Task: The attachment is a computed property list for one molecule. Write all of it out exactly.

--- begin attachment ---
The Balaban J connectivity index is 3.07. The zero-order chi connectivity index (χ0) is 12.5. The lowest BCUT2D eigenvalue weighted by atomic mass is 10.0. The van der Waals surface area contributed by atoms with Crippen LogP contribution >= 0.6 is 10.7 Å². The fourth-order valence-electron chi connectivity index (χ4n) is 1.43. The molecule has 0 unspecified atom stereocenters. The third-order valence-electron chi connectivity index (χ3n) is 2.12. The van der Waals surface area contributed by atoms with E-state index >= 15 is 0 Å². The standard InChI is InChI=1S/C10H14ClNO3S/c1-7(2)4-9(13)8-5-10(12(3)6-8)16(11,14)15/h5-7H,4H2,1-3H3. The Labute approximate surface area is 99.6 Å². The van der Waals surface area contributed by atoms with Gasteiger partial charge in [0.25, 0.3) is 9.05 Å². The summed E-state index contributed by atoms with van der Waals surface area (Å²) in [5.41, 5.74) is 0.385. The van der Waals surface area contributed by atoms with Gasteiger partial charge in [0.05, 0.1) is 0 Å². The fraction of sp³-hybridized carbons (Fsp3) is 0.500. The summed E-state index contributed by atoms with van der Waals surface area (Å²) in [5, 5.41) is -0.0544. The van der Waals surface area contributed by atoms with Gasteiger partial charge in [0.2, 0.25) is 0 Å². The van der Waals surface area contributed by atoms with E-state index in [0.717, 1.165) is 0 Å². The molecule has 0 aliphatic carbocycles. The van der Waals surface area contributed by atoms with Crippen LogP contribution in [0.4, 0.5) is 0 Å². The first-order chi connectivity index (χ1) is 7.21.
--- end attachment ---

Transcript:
The Balaban J connectivity index is 3.07. The zero-order chi connectivity index (χ0) is 12.5. The lowest BCUT2D eigenvalue weighted by atomic mass is 10.0. The van der Waals surface area contributed by atoms with Crippen LogP contribution >= 0.6 is 10.7 Å². The fourth-order valence-electron chi connectivity index (χ4n) is 1.43. The molecule has 0 unspecified atom stereocenters. The third-order valence-electron chi connectivity index (χ3n) is 2.12. The van der Waals surface area contributed by atoms with E-state index >= 15 is 0 Å². The standard InChI is InChI=1S/C10H14ClNO3S/c1-7(2)4-9(13)8-5-10(12(3)6-8)16(11,14)15/h5-7H,4H2,1-3H3. The Labute approximate surface area is 99.6 Å². The van der Waals surface area contributed by atoms with Gasteiger partial charge in [0.25, 0.3) is 9.05 Å². The summed E-state index contributed by atoms with van der Waals surface area (Å²) in [5.41, 5.74) is 0.385. The van der Waals surface area contributed by atoms with Gasteiger partial charge in [0.05, 0.1) is 0 Å². The fraction of sp³-hybridized carbons (Fsp3) is 0.500. The summed E-state index contributed by atoms with van der Waals surface area (Å²) in [5, 5.41) is -0.0544. The van der Waals surface area contributed by atoms with Gasteiger partial charge in [0.2, 0.25) is 0 Å². The van der Waals surface area contributed by atoms with E-state index in [0.717, 1.165) is 0 Å². The molecule has 0 aliphatic carbocycles. The van der Waals surface area contributed by atoms with Crippen LogP contribution in [0.4, 0.5) is 0 Å². The first-order chi connectivity index (χ1) is 7.21.